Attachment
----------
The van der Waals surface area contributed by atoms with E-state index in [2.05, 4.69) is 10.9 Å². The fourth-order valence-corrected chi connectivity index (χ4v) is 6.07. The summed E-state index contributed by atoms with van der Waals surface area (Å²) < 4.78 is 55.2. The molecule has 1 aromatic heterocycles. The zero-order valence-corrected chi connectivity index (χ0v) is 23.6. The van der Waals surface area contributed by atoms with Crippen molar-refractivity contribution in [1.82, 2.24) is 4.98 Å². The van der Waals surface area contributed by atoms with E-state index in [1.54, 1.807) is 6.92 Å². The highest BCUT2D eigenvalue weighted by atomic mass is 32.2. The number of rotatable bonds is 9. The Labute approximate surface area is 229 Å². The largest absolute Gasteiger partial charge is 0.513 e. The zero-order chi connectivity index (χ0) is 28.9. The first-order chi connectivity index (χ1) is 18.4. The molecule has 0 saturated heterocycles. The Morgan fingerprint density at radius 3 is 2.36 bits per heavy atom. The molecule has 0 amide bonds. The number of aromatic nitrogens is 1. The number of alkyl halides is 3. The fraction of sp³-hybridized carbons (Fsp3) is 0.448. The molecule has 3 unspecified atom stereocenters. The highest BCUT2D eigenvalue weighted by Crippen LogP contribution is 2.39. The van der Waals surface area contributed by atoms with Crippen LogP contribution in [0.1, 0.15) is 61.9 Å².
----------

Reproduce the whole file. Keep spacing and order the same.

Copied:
The van der Waals surface area contributed by atoms with E-state index in [2.05, 4.69) is 10.9 Å². The fourth-order valence-corrected chi connectivity index (χ4v) is 6.07. The summed E-state index contributed by atoms with van der Waals surface area (Å²) < 4.78 is 55.2. The molecule has 1 aromatic heterocycles. The zero-order valence-corrected chi connectivity index (χ0v) is 23.6. The van der Waals surface area contributed by atoms with Crippen molar-refractivity contribution in [1.82, 2.24) is 4.98 Å². The van der Waals surface area contributed by atoms with E-state index in [1.54, 1.807) is 6.92 Å². The highest BCUT2D eigenvalue weighted by atomic mass is 32.2. The number of rotatable bonds is 9. The Labute approximate surface area is 229 Å². The largest absolute Gasteiger partial charge is 0.513 e. The zero-order chi connectivity index (χ0) is 28.9. The first-order chi connectivity index (χ1) is 18.4. The molecule has 0 saturated heterocycles. The Morgan fingerprint density at radius 3 is 2.36 bits per heavy atom. The molecule has 0 amide bonds. The number of aromatic nitrogens is 1. The number of alkyl halides is 3. The fraction of sp³-hybridized carbons (Fsp3) is 0.448. The molecule has 3 unspecified atom stereocenters. The highest BCUT2D eigenvalue weighted by Crippen LogP contribution is 2.39. The van der Waals surface area contributed by atoms with Crippen LogP contribution in [0.1, 0.15) is 61.9 Å².